|RT | May 19, 2017|
|© Sukree Sukplang / Reuters|
The legislation, Senate Bill 790, targets a common practice in the US that critics believe results in doctors ignoring generic drugs in favor of more high-dollar medications that drive up health care costs.
The bill would specifically restrict companies from offering travel, consulting fees and other gifts to medical professionals.
"This bill is all about protecting patients, taxpayers and driving down the costs of prescription drugs," State Sen. Mike McGuire (D), the sponsor of the bill, said in a statement.
"Throughout the state, some of our largest hospitals and medical centers have realized the importance of limiting gifts from the pharma industry to doctors — it’s time the state of California bans these types of gifts and incentives, which will put patients above profits."
McGuire said while the "vast majority" of medical professionals put their patients first, there are bad actors in the field.
"[G]rowing evidence reveals that financial relationships between some physicians and pharmaceutical companies confirm what has been suspected – financial incentives change minds," he said, according to KRCR.
A recent study by the University of California-San Francisco found that doctors who receive pharma gifts are two to three times likely to prescribe name-brand drugs at higher costs than generic drugs.
McGuire said that, in 2014, physicians in California were the recipients of more gifts and payments from pharma companies than in any other state.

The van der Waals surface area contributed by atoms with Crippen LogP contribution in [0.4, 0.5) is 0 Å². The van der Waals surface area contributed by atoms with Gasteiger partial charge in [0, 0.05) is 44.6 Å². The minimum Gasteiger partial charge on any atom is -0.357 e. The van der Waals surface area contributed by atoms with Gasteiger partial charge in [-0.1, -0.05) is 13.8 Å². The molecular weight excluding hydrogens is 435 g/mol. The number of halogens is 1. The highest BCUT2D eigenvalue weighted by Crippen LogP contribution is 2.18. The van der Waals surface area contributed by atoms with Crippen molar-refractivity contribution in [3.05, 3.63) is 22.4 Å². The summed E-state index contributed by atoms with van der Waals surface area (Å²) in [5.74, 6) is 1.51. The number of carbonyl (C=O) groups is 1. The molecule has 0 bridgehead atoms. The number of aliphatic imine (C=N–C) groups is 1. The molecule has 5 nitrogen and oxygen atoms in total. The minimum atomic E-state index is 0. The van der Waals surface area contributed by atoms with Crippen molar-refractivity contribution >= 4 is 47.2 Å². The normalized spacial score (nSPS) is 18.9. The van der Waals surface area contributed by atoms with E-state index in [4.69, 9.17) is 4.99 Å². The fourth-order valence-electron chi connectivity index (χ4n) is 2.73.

"Current voluntary efforts are not enough. California physicians and medical professionals lead the nation in the number of gifts taken, over $1.4 billion in 2014," he said, according to KRCR.
Yet, opponents of the bill decried the measure, saying companies need to be able to market their products.
"Successful products provide the funding for the research, for cures," said State Sen. Ted Gaines (R), according to the Times-Standard. "Why would we do anything to diminish the ability of pharma companies to be successful in providing these new products?"
The bill could discourage doctors from participating in clinical trials or restrict the state's access to experimental drugs, said Senate minority leader Patricia Bates (R).
The bill would allow doctors to receive salaries for clinical trial participation, and would also allow for the payment of meals up to $250 per year for individual doctors.
The bill will now head to the state Assembly, the California Legislature's lower chamber, for consideration.
A Harvard Medical School study released last year found that Massachusetts doctors prescribed more name-brand cholesterol drugs in correlation with more gifts they received from pharma companies.
In Maine, a bill capping gifts to doctors has received bipartisan support. The legislation's sponsor said he wrote the bill in response to doctors who were given thousands of dollars by companies while prescribing their opioids.
Total payments to Maine doctors from drug companies hawking opioids doubled from 2014 to 2015, the Portland Press Herald reported.
Court documents unsealed last year and obtained by STAT revealed a massive "crusade" beginning in the 1990s by Abbott Laboratories and Purdue Pharma, makers of OxyContin, to sell the powerful opioid by, in part, plying doctors with gifts.